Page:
Sex-trafficking victims, prosecutors and state attorneys will be able to sue websites that host ads and content linked to the sex trade under the bill the House has just approved. The bill called "Allow States and Victims to Fight Online Sex Trafficking Act of 2017" or FOSTA seeks to amend Section 230 of the 1996 Communications Decency Act, which protects websites from lawsuits over user-generated posts. It was filed by Rep. Ann Wagner (pictured above) to target websites like Backpage, which hosts sex and child trafficking ads. Previous investigations have revealed that Backpage went as far as editing posters' ads -- it replaced words in ads trafficking minors with terms like "fresh," for instance -- to conceal evidence from law enforcement.
However, since the bill's terms would apply to all websites and not just to shady directories, the tech industry is divided on the issue. The Internet Association, IBM, Oracle and Hewlett Packard Enterprise are for it. Facebook, as well, with COO Sheryl Sandberg voicing support for the bill on her page yesterday. "Facebook is committed to working with... legislators in the House and Senate as the process moves forward to make sure we pass meaningful and strong legislation to stop sex trafficking," she wrote.
Google and groups like the EFF make up the opposition, warning the government that the bill would drastically change the Communications Decency Act, which allowed the internet to flourish. The Electronic Frontier Foundation said it will lead to platforms policing user speech. After all, if they don't screen their users' posts, then they could get sued left and right. That means smaller websites and non-profit orgs that don't have the means to moderate every post are the most at risk. "The tragedy," according to the EFF, "is that FOSTA isn't needed to prosecute or sue sex traffickers." Backpage is reportedly under federal investigation even though it has cited CDA in the past.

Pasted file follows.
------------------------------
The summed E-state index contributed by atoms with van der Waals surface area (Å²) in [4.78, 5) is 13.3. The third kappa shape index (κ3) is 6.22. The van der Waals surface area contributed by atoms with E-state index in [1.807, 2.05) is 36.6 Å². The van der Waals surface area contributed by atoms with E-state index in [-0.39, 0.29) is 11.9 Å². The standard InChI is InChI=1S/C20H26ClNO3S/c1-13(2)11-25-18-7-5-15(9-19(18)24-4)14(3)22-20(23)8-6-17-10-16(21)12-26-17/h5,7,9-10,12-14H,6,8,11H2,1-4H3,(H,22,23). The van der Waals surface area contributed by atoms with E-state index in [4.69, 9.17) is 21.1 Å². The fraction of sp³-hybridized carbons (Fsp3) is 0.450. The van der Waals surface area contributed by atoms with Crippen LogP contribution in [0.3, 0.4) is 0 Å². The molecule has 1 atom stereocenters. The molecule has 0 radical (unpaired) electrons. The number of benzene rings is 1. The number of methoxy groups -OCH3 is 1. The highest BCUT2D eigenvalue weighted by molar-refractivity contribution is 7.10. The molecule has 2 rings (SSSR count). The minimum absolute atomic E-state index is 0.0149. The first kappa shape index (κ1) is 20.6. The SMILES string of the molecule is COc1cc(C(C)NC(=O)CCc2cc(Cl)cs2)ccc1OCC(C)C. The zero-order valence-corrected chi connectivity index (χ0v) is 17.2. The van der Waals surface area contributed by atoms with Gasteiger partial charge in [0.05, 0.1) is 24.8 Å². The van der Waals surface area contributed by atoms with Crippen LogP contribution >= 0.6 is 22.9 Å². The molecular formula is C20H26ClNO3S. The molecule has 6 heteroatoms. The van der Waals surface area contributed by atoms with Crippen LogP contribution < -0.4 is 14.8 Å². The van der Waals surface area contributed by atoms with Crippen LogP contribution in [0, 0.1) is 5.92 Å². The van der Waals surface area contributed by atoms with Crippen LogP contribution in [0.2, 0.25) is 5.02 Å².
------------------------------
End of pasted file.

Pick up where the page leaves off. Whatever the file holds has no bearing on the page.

Within the government, though, the bill seems to be enjoying support from both political parties and from various authorities. Manhattan District Attorney Cyrus R. Vance, Jr. told The Washington Post: "The ability to hold websites criminally liable for facilitating sex trafficking or the exploitation of children would be transformative in the fight against human trafficking. I thank Congresswoman Wagner for her steadfast dedication to protecting trafficking victims."
The bill is now on its way to the Senate, which has already passed a similar bill called Stop Enabling Sex Traffickers Act or SESTA last year.
FOSTA would hurt marginalized communities who need the safety of online spaces most of all. pic.twitter.com/s2qJeC8pGN— EFF (@EFF) February 27, 2018
FOSTA would also hurt nonprofit knowledge sharing platforms like the Internet Archive and Wikipedia. https://t.co/eJdSBaAUwL— EFF (@EFF) February 27, 2018